NASHVILLE (AP) — Safety Commissioner Bill Gibbons said Tuesday that he had to send strong signals early in his tenure of heading the Tennessee Highway Patrol that the election of a new governor would not lead to favoritism for certain troopers.
In a speech to a group of Southeastern law enforcement officials, Gibbons said that Republican Gov. Bill Haslam insisted after his election in 2010 that only performance and merit should influence promotions and assignments.
“I’ll be honest, there was some people who were kind of surprised at that early on,” said Gibbons, who previously served as the top prosecutor in Shelby County.
“People now realize that we were going to make decisions in the highway patrol based on doing the right thing, and based on people’s performance,” he said. “And frankly it’s been a great feeling among almost everyone.”
Former Democratic Gov. Phil Bredesen was forced to overhaul the agency following a lengthy series of scandals that included troopers with criminal records, allegations of ticket-fixing and a culture of cronyism and political arm-twisting.
A 2006 study by security consultant Kroll Inc. found that personnel matters at the Highway Patrol were “rife with political favoritism at the expense of competence.”
The study recommended that lawmakers and the governor consider a merger of the highway patrol and the Tennessee Bureau of Investigation as a way to create a more professional state law-enforcement agency. But lawmakers have balked at creating a state police force in Tennessee, most recently rejecting even an attempt by THP leaders to rename the agency the Tennessee Patrol in 2011.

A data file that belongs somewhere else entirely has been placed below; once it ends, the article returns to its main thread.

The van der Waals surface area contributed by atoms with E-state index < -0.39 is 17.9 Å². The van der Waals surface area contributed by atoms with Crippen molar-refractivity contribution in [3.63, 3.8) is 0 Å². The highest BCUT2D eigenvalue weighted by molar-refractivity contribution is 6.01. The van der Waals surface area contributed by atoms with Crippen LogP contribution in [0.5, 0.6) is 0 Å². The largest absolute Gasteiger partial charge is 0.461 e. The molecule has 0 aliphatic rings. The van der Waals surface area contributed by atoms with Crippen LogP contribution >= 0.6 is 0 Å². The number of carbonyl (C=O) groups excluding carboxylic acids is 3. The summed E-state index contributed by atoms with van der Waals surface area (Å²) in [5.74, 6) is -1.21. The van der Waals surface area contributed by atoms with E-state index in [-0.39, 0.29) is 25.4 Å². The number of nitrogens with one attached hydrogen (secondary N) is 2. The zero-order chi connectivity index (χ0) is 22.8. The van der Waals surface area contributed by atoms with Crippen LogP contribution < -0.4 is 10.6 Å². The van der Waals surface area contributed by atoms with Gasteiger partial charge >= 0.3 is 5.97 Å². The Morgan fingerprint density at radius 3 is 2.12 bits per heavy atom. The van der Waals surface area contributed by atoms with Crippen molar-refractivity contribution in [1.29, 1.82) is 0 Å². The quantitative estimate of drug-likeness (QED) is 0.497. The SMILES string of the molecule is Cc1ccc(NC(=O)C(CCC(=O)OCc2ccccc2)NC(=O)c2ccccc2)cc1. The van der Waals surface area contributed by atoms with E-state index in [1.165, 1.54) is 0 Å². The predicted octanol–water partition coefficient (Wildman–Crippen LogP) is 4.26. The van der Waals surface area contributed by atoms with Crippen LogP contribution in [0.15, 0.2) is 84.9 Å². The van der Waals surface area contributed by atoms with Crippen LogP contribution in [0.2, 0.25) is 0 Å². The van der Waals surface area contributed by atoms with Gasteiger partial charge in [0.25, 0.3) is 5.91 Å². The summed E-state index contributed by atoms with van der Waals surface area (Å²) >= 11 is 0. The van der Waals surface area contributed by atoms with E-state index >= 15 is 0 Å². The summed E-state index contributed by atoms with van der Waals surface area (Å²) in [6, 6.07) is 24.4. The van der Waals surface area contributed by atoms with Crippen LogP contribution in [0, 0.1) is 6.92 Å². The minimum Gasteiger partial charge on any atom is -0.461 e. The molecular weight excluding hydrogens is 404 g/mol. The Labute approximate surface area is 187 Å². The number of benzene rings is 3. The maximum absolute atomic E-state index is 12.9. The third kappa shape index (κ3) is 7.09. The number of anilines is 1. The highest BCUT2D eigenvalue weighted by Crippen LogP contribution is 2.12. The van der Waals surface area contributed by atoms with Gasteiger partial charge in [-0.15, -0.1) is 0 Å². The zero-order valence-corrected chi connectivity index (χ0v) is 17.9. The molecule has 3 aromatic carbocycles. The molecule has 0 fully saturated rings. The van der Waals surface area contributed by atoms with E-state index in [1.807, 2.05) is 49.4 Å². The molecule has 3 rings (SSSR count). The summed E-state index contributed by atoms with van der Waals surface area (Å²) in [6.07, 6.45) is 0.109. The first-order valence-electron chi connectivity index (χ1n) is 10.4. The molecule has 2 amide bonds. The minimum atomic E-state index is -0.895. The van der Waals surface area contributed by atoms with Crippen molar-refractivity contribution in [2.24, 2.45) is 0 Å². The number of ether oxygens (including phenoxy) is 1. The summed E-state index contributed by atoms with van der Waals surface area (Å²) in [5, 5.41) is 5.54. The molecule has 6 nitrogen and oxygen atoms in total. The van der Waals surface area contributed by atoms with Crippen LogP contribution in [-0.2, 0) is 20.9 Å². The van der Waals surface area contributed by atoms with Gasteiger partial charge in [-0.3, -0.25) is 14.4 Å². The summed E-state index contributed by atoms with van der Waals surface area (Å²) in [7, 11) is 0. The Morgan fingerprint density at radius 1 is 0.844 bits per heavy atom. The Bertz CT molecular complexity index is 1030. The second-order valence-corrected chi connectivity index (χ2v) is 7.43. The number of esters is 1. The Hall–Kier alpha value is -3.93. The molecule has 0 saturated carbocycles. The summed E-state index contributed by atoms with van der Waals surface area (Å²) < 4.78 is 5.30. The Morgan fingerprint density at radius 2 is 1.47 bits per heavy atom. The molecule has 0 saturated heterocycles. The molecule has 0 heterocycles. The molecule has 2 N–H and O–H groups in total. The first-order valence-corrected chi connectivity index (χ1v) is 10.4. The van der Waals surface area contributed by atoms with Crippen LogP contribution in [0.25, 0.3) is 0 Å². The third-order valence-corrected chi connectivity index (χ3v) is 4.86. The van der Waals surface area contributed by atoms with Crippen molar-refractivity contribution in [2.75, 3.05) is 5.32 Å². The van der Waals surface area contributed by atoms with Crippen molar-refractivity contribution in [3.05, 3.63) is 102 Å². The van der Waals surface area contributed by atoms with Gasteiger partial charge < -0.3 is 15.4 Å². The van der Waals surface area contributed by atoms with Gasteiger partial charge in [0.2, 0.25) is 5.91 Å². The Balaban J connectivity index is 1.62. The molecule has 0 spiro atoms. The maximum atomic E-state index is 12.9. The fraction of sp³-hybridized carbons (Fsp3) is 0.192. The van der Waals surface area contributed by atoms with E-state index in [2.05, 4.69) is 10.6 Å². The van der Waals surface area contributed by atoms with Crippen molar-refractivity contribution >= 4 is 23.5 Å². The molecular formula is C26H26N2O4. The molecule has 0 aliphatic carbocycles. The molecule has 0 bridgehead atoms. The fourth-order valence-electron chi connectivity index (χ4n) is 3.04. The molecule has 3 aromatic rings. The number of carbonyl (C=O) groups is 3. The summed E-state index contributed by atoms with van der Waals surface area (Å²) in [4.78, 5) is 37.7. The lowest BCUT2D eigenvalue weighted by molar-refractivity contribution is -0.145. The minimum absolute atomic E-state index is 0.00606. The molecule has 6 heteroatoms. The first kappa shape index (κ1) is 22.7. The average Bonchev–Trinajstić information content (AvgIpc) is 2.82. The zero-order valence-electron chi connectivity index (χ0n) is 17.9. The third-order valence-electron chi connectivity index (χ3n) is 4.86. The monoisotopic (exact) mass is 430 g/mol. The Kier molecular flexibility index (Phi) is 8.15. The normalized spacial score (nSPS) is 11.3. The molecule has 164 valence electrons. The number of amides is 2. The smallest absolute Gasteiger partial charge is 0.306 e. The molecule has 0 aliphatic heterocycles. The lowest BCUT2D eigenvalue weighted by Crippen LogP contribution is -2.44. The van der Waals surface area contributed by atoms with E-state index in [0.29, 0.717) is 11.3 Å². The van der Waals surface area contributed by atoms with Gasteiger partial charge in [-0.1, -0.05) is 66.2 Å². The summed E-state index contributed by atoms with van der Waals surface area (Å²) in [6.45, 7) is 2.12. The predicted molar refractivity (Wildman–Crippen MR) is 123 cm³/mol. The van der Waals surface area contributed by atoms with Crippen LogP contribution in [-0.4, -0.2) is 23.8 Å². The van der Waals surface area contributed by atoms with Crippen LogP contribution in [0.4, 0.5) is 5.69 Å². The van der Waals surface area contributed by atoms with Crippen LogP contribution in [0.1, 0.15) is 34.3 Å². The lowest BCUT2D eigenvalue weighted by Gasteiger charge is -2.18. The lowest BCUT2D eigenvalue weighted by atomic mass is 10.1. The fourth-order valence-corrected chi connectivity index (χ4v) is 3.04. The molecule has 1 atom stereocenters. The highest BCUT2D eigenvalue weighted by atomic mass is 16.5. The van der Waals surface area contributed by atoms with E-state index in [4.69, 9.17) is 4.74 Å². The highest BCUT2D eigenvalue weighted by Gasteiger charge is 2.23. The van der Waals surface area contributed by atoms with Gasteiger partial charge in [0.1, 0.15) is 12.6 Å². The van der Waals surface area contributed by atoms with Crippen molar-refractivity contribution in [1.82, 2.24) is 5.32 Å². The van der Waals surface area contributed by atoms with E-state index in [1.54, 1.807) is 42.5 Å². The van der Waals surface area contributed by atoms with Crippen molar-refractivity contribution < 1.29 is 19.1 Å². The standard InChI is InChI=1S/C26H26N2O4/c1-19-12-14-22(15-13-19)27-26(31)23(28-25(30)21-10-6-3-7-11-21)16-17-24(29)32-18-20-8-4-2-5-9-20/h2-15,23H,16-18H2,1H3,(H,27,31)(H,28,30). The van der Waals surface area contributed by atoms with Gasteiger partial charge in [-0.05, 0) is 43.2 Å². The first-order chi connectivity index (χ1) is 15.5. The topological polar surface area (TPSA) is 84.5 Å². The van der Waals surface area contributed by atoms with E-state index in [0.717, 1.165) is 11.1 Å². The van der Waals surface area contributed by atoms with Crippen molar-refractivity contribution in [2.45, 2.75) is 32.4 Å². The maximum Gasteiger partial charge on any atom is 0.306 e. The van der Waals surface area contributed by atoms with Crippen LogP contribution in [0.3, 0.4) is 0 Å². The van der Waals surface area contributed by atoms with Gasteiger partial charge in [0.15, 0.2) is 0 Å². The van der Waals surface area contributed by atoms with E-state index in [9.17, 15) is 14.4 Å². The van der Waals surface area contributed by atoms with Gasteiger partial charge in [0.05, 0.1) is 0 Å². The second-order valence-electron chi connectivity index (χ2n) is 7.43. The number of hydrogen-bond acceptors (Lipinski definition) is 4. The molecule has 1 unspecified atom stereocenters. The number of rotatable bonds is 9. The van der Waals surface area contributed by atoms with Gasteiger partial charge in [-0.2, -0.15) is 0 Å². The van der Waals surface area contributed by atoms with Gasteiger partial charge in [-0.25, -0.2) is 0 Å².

That move was spearheaded by the THP’s current commander, Col. Tracy Trott, who said it better reflected the range of troopers’ responsibilities beyond traffic enforcement.
The name change was not officially part of the Haslam administration’s legislative agenda, and was not reintroduced this year.
In another matter, Gibbons told reporters after his speech that efforts are underway to streamline the state’s complicated drunken-driving laws.
“Right now our DUI law is 58 pages long,” he said. “That’s compared to an 18-page first-degree murder death-penalty statute.”
The commissioner said the “patchwork” of laws should be clarified for both prosecutors and defense attorneys, as well as for drivers. He also suggested some updates to penalties.
“One example being, putting some additional provisions for mandatory treatment for those convicted of DUIs,” he said.
A decision on which changes to propose will be made by the start of the next legislative session in January, he said.